Developer Splash Damage revealed Outcasters today as part of Google’s Stadia Connect video event. Outcasters is an online multiplayer battler with a twist — literally. This top-down competitive shooter doesn’t have players firing in predictable, straight lines. Instead, the designers built Outcasters around the idea of a twisty curve shot where an enemy’s attack can hit you even when you’re hiding behind cover. But Splash Damage is also putting a lot of emphasis on ensuring the action is simple to understand and visually appealing, which are important characteristics for a game that anyone can begin playing instantly in a browser window.
Outcasters is almost like a next-generation .io-style game — like slither.io or agar.io. That might sound dismissive or insulting to Splash Damage, but I don’t mean it that way. Many .io games are massively popular with hundreds of thousands of players. And Stadia’s cloud-streaming tech has the potential to reach similar audiences but with more modern visuals.
Splash Damage and Google haven’t provided details on pricing, but Outcasters is launching exclusively on Stadia this fall. The companies also teased that the game is using some of the unique features of Google’s cloud, but they’re also staying quiet about that for now. What they would say is that they’re focused on ensuring the game is welcoming and engaging.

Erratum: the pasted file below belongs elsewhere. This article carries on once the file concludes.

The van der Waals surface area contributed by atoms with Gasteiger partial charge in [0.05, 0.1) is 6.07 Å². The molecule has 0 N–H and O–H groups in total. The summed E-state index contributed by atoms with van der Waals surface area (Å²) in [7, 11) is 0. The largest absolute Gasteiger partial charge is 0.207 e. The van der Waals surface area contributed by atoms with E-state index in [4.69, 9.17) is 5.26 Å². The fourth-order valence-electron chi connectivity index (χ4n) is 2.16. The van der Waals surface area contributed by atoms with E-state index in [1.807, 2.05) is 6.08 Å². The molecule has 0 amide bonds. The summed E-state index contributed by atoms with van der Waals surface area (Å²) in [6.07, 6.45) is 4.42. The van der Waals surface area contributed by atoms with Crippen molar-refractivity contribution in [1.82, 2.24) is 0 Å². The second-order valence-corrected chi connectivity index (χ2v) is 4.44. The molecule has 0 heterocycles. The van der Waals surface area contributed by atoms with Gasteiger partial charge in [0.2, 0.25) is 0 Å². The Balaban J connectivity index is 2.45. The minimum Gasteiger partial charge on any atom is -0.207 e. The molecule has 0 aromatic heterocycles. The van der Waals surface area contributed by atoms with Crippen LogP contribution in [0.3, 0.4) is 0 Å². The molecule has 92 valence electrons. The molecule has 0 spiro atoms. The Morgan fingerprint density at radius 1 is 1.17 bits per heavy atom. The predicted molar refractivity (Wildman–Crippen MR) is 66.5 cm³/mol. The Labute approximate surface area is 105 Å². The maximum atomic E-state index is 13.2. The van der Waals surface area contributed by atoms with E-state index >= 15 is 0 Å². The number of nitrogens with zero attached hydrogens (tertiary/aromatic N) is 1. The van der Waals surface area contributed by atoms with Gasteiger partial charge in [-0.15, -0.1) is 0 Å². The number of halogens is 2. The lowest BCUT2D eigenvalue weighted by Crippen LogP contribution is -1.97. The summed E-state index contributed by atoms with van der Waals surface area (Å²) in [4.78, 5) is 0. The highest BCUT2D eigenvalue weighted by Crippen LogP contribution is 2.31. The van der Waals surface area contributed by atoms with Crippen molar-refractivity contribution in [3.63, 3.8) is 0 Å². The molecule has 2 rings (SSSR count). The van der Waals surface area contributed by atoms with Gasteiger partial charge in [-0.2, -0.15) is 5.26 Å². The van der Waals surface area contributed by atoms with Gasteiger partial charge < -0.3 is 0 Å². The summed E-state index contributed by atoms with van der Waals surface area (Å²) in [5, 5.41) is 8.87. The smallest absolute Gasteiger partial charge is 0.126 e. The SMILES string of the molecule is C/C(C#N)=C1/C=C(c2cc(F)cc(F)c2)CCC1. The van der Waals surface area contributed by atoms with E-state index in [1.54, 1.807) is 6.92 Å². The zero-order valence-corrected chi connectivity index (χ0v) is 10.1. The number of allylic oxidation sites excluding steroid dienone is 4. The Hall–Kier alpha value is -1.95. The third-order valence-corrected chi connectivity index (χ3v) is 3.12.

“What you’re going to see is something we’ve never done before with a unique art style,” lead designer Lilly Zhu told GamesBeat. “It’s a game that is easy to pick up, tough to master, extremely watchable, and remains challenging over a long period of time.”
Outcasters learned lessons from Fortnite and more
In the gameplay trailer for Outcasters, you can immediately tell what is going on in the game. A lot of that comes down to the stylized visuals that make it easy to follow characters and understand the arena. Splash Damage made its name with edgy, first-person shooters like Brink or Dirty Bomb.
The popularity of Fortnite and mobile games like Clash Royale have proven that simple graphics can often reach more people. And again, Stadia has the potential to reach anyone with an internet connection and a screen, so why not go for as big of an audience as possible.
At the same time, Outcasters could provide a more friendly environment for new players. At least, that’s a potential thanks to Stadia’s infrastructure.
“There’s no cheating,” Splash Damage boss Richard Jolly said. “You can’t put any aimbots in the game. It’s a much more balanced playing field, which is super-cool.”
But what about lag? Well, Jolly acknowledges that concern, but he notes that Stadia also reduces other kinds of latency.
“The server and the client sit right next to each other, and that is a problem with traditional online games,” said Jolly. “There’s still download latency, but it’s shortened [in other ways].”
And the Splash Damage team is hoping that these tech advantages make players want to try Outcasters. Once they’re in, the game has tons of customization and cosmetic items to unlock. The idea is to get players into that system so they’ll keep coming back. Let’s just see if Google can get players into it in the first place.